15:00
talent or storytelling is how do diverse alien psychologies and voices get along together, which actually goes back to one of our fundamental goals for creating Tales from tele far, which is to make our world more loving with stories. And I think going through the process of seeing how these different conflicting voices can possibly work together is kind of one step towards that goal. Nice. So I’m unable to remember, I

15:33
don’t know how I got to the conclusion. But there you go.

15:37
No, no, I would like to know, word epistemology is never used in any of the books.

15:45
Don’t be scared because Josh said the word.

15:52
I do love epistemology and all philosophy. But um, but yeah, we, we keep our the surface story, exciting and engaging. When we started out. I was trying to sell people on the idea of our stories by saying they’re scientifically plausible fantasy. And boy that did not fly. And people were not excited by that concept. It’s a design constraint that we use, as we’re developing the world in our stories, but it is never brought to the surface. It’s never said, Hey, this is a thing we’re doing.

16:32
To me, it just makes our work more creative, because we’re forced to think outside of the box of the typical fantasy tropes and cliches. Yeah, so that’s an exciting part of it. But that Yeah, the the all the the reasons and the whys in the house, I hope to keep back and focus on the reader’s experience of just having a rollicking, fun fantasy adventure. And I love your insights into that, because you mentioned Star Wars. And I also love Star Wars grew up with Star Wars. But the it’s a basic fairy tale is what George Lucas tried to do. But it’s a lot of good and evil, light and dark, and inner soul growth, you know, with Luke’s Ark. And so there’s a lot there, but they put it in the capsule of a modern fairy tale. So I think what you just said about yours is extremely exciting. You know, it’s the same type of thing. We’ve got some deep issues that we can talk about, but we’re gonna put it into a fun adventure, or a romance or something along those lines. So several questions. Josh, you keep showing some little figures, you have a T shirt on? So are you offering or do you have merchandise to go with this that you’re going to offer? Or are these just things you made for yourself? They started out as things that I make for myself, we are developing a store, I recently invested in a buddy who’s setting up shop to produce things like busts of our characters, and other various paraphernalia. We do have a merch site where you can buy, you know, shirts like this through one of those, you know, print on demand type of services, if you go to our website, there’s a you know, stuff to buy category. And so while I’m working to fill those out,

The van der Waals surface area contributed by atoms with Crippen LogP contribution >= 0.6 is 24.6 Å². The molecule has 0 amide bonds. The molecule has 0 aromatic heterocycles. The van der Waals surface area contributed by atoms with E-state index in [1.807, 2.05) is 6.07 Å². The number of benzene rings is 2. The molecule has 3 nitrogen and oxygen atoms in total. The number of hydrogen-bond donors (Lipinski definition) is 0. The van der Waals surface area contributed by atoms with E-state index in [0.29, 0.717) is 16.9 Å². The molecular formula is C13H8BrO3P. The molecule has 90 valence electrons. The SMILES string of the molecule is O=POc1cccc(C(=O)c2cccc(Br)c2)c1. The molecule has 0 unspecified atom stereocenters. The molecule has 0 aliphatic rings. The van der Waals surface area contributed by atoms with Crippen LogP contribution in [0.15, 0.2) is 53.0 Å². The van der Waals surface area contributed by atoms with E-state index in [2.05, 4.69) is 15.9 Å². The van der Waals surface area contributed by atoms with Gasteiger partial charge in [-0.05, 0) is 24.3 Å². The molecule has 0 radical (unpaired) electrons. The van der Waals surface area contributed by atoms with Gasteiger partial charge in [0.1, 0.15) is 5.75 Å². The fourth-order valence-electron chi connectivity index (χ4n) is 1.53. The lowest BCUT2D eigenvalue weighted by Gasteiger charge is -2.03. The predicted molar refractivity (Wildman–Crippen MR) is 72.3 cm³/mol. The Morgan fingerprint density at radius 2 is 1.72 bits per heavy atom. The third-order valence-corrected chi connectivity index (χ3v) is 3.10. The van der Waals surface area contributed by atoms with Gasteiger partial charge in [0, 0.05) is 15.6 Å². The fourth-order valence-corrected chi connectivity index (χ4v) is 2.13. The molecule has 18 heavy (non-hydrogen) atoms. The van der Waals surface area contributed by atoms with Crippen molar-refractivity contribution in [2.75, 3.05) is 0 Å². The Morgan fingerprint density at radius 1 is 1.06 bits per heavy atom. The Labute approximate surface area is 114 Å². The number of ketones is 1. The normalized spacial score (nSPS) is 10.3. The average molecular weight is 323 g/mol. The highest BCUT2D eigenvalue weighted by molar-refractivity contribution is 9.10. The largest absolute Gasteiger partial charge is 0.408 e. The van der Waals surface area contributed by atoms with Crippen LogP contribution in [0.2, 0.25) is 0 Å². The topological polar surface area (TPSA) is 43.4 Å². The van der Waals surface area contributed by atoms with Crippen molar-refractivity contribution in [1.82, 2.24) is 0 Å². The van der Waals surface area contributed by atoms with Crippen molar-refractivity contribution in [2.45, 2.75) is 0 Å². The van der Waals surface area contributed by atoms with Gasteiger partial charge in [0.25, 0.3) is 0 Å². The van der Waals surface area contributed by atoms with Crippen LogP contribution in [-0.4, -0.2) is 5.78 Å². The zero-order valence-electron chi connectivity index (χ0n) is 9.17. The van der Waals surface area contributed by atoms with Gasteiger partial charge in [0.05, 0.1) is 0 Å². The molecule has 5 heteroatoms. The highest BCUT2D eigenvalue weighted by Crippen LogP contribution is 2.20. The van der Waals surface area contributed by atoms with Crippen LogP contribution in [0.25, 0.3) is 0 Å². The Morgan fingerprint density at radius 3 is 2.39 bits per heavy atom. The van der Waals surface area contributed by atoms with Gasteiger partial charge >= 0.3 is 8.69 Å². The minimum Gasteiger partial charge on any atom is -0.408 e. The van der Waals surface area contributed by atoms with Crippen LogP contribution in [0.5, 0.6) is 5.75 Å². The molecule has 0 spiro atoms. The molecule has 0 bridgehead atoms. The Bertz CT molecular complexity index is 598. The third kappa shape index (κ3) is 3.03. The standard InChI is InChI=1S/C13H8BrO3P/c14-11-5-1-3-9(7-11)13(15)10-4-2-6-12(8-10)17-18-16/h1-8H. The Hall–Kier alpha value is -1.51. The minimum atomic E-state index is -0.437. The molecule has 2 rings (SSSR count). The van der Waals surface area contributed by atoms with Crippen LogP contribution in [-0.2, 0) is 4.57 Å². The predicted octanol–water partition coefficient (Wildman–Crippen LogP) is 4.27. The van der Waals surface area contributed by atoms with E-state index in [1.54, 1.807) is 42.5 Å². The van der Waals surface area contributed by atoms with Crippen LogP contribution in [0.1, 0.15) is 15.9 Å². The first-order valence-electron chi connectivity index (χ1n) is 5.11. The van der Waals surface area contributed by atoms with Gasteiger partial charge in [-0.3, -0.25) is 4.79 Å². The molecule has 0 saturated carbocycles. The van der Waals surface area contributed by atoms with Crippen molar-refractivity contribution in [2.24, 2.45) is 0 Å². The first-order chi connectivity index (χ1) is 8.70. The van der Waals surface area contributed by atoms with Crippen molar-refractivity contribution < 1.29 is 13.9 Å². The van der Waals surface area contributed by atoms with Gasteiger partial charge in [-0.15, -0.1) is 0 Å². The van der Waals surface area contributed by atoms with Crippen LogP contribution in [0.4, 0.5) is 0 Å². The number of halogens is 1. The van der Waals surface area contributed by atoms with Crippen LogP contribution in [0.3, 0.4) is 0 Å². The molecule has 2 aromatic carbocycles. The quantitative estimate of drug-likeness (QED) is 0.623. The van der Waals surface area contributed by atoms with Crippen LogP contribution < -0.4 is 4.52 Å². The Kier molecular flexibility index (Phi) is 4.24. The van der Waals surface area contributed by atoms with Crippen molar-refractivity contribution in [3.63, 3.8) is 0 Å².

18:27
it’s, uh, you know, I grew up as a kid in Japan as a little kid when Star Wars came out, and my parents would buy me the Star Wars, the original, you know, 1970 Star Wars figures, and that just like, I think that implanted something deep psychologically in me that merchandise, toys, figures, all that stuff. Makes a franchise. So, so compelling and full and rich, and, you know, so, um, yeah, I’m very excited to get into that stuff. Since I’m a sculptor myself, um, you know, I to make this book cover, I did the stupidest process you can imagine, which was, I sculpted this guy on the computer. I got him printed out in 3d. After the print was printed, I made a mold and cast him in resin, you know, so that I could have multiple busts to sell eventually. And then I painted that, photographed it, put it back into Photoshop did all the effects around it, and that’s how we got the book cover. So that explains why it takes us years to finish our books right now.